John doesn’t care about disabled users. You are beginning to wonder if John is a bit thick. 166 . In his eyes. John instantly regrets his decision to hire you because his worst fears have been confirmed. He doesn’t expect disabled users to visit his website anyway. Justify Your Recommendations In Language John Can Understand Once you have won the job. surely the job of the Web designer is to make the website usable. You thought you had explained these issues clearly. You spoke of WCAG 2. Why do we need expensive usability testing? He is pretty certain that usability testing involves expensive things like cameras. determined to find a Web designer who doesn’t want to take advantage of him. How the heck is he supposed to know how much a website costs? John leaves. labs and two-way mirrors. Besides. However.Smashing eBook Series: #1 Professional Web Design _____________________________________________________________ want to make sure you don’t charge him less than what he is willing to give. you are all of a sudden trying to squeeze more money out of him as you blab on about the importance of usability and accessibility. you arrange a kick-off meeting to nail down the specifications. Fortunately for you. all of the other designers he speaks with also neglect to explain why they need to know about his budget. he doesn’t really know his budget. and so you manage to win the project after all. and you mentioned Jakob Nielsen. And as for usability.

Almost immediately. As it is. Also. Regardless. You explain that it is still early in the process and that you are not ready to present anything. he is convinced that his suppliers will hate it and. and you dive into the design process.” Include John In The Process You walk away from the kick-off meeting pleased to have a signed contract. John sounds disappointed but resigned. you are ready to present the design to John. he is horrified. The final design is extremely easy to use and will make for a great portfolio piece. you get a phone call from John asking if there is anything for him to see. But that feeling in the pit of your stomach tells you that this might be another one of those projects. From his perspective. but it was worth it. you have entirely missed the point. A short while later. John puts his foot down and refuses to pay for any of these “unnecessary extras. The design clashes with his offline marketing materials and doesn’t hit the right selling points. You are pleased with the result. 167 . When John sees the design. It took you a lot more time than you had budgeted for. although they are not his end users. you try to be optimistic.Smashing eBook Series: #1 Professional Web Design _____________________________________________________________ Perhaps if you had talked about accessibility in terms of assessing search engine rankings and testing usability as a way to increase conversion. then John might have listened. their opinion matters.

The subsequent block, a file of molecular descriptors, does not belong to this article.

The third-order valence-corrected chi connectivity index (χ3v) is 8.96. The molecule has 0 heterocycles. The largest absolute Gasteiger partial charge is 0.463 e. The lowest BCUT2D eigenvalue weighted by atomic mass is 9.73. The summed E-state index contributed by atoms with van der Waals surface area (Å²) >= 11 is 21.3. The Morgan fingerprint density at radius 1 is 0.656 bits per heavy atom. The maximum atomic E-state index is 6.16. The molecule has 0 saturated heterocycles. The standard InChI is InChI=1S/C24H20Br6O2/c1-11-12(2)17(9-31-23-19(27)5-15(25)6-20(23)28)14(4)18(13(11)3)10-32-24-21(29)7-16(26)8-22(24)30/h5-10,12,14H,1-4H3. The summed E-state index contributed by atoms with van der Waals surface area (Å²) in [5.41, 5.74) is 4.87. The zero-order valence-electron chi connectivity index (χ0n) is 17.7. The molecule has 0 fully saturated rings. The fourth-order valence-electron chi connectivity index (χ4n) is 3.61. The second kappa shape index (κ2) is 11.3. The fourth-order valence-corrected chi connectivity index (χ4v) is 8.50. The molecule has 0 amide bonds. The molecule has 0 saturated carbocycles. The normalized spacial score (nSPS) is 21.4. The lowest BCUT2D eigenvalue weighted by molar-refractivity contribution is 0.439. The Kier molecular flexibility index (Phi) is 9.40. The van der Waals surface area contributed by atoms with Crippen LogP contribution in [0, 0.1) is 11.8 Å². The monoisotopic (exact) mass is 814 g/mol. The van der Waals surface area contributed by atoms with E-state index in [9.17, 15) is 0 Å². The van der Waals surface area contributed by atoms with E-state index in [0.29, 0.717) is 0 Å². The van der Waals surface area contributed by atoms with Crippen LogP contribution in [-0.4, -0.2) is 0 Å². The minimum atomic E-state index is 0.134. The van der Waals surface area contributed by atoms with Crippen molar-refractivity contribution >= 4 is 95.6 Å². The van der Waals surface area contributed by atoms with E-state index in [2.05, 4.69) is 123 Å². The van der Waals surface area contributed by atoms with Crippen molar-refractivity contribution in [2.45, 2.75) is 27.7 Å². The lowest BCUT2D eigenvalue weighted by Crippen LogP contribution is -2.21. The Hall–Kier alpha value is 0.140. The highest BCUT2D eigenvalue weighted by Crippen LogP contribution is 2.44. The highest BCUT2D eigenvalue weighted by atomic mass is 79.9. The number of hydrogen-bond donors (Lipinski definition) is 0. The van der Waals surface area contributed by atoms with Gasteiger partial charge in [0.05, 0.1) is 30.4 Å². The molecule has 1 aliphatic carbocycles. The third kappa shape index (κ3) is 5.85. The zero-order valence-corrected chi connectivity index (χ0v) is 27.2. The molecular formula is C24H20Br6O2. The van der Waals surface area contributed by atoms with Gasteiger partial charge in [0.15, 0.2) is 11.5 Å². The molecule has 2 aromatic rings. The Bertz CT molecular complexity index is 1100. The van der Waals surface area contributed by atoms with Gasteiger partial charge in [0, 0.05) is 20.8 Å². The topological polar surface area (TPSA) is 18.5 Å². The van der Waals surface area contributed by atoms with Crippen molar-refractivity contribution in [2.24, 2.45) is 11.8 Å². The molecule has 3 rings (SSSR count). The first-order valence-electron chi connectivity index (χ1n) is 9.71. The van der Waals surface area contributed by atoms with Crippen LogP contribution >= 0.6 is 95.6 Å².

so he tells you to change it to blue. You feel as though he is trying to do the job for you. you feel demoralized but have struck a compromise that hopefully will make John happy. and yet white space takes up either side of the design. However. you feel crushed. The instructions to move this there and change this color to that makes you feel like you have been reduced to pushing pixels. Also. Perhaps you should have presented a wireframe first. While John feels somewhat happier. and now you just want him to sign off on a design. you are sure the client is dim. as he thinks about his young male target audience. which is so over-used 168 .Smashing eBook Series: #1 Professional Web Design _____________________________________________________________ After a tense conference call. you are once again ready to present to John. he does have some concerns. you could have explained concepts such as screen resolution and suggested an alternative to corporate blue. Educate John About Design After much agonizing and compromise. You wonder in hindsight whether showing John some of your initial ideas and sketches would have been better. he has to scroll to see most of the content. John is much happier with the new design and feels it is heading in the right direction. he realizes that the color scheme is too effeminate. He tells you to move key content into this wasted space. By this point. Perhaps if you had appreciated his thinking. For starters. At no stage do you think to ask John why he is requesting these changes.